A metal consists of a lattice of atoms, each with a shell of electrons. The outer electrons are free to dissociate from their parent atoms and travel through the lattice, creating a 'sea' of electrons, making the metal a conductor. When an electrical potential difference (a voltage) is applied across the metal, the electrons drift from one end of the conductor to the other under the influence of the electric field.
The larger the cross-sectional area of the conductor, the more electrons are available to carry the current, so the lower the resistance. The longer the conductor, the more scattering events occur in each electron's path through the material, so the higher the resistance. Different materials also affect the resistance.

Therefore, it is recommended to avoid accidental wire disposal following coil shape, and to use as short as possible cords with wide section.
Consider disposing a secondary ICL direcly from your home's "electric counter" (usually placed around floor level) in order to short the wire lenght as much as possible. If you are thinking of a 3 phase recharge it would be a nice idea to put 3 phase wires now, it may be expensive but you'll install it once, no need the pay for the same work two times. Some time latter if you want you can have 3-phase supply.

AndY1
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Re: Voltage drop at the 80m charging cable to my garage

I wouldn't want to have my electric cable to be routed directly from the counter, because the cable will be exposed inside the canal/hole and anyone will have access to my cable if he/she wishes and leech from my electricity. With having a fuse in my apartment, I can directly switch off the connection to the cable going to the garage.

Unfortunately, our apartment block doesn't have 3-phase connection, only single phase.

Spaceangel
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Re: Voltage drop at the 80m charging cable to my garage

Vectrix manual states, that the recharge requirements are 110V-230V.

Would everything be ok, if my charging voltage would be 210V?

The charger on the VX-1 is switched mode technology and mine uses 13 amperes USA amperes at 117 volt and once in a great while would trip the breaker. So I used a Variac and increased the voltage to VX-1 and as I did the current went down. So the volts times amps were the same even though the volts were 155 volt. But the current was only about 9 or 10 amps. It will be about 14 or 15 hundred watts at initial charge no matter what volts are put in scooter. Most chargers if they say on label 90-250 volt 45 -65 Hz then it will accept AC or DC in at that range.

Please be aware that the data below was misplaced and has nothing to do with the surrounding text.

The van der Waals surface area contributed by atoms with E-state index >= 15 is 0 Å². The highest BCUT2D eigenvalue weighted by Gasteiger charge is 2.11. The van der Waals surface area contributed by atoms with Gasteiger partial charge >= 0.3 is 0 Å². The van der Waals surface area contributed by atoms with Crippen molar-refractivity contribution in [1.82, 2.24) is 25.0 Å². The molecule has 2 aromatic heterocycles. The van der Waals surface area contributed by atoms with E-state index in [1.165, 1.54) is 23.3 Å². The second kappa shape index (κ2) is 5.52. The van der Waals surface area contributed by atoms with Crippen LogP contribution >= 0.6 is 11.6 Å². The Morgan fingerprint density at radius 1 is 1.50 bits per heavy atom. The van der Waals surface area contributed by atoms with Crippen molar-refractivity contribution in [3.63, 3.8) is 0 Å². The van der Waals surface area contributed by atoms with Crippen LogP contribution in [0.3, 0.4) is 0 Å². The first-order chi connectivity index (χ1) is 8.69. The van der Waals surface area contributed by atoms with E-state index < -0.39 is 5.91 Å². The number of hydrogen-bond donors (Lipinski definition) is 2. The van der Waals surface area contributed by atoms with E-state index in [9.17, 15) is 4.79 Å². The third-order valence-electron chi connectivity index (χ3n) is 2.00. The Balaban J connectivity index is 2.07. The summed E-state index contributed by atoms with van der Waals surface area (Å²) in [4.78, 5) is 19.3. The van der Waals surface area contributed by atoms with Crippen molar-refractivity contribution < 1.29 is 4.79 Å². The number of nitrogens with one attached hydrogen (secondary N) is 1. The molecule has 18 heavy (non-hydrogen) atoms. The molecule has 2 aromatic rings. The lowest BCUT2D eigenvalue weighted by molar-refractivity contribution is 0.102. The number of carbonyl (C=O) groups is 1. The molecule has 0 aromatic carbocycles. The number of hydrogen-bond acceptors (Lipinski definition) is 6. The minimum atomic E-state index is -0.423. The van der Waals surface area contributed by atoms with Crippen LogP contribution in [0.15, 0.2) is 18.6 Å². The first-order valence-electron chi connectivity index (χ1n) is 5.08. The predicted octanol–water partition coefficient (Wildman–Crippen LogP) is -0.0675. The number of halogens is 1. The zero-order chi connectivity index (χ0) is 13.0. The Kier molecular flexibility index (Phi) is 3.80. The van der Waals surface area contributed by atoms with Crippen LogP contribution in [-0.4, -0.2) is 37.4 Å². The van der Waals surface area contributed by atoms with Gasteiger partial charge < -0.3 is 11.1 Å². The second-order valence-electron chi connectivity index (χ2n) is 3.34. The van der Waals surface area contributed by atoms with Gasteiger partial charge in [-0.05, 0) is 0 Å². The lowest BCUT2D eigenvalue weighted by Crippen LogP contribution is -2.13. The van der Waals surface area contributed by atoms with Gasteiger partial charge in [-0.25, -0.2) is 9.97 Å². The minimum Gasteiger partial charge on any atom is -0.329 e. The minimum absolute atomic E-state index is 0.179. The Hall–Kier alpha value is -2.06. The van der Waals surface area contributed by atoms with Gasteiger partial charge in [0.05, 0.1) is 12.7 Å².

Try your laptop brick on 100 volt AC or DC and it will still power your laptop. Who knows some one on Visforvoltage Spark 5 or something mention a brick would work on my XM-3000 and wow! it worked on 65 volt pack voltage.
So I wouldn't worry about E drop much till getting in to real long lengths.
Rusty
PS Now I am not too worried about charger failure since I found an 8 Amp charger on this list.

KB1UKU

R
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Re: Voltage drop at the 80m charging cable to my garage

because the cable will be exposed inside the canal/hole and anyone will have access to my cable if he/she wishes

Just an idea: You can install a special fuse that can be activated remotely from your home. The energy will flow efficiently from the counter, the activation will come from your home.
On the other hand, you can prevent anyone from using your electricity by protecting the plug with a keyed metallic box. Your wire inside the parking must be inside a pvc/metallic tube, in order to prevent other people from having acces to it.

Unfortunately, our apartment block doesn't have 3-phase connection, only single phase.

If you live in a block with multiple apartments the block's counter room must have 3 phase supply. You can easelly upgrade to 3 phase. A picture of the multiple counter panel can help us to find out.
AndY1
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Re: Voltage drop at the 80m charging cable to my garage

On the other hand, you can prevent anyone from using your electricity by protecting the plug with a keyed metallic box. Your wire inside the parking must be inside a pvc/metallic tube, in order to prevent other people from having acces to it.

This is what I will be having in any case. But anyone, on the vertical way from my electricity counter to the garage floor will have an access to my cable. That's where the weak spot is.

If you live in a block with multiple apartments the block's counter room must have 3 phase supply. You can easelly upgrade to 3 phase. A picture of the multiple counter panel can help us to find out.

I'm sure you're right, but our apartments only get one phase. I don't want to mess to much with the counter panel, 'cause that means electricity supply company would get involved and that makes to many variables and costs for my taste.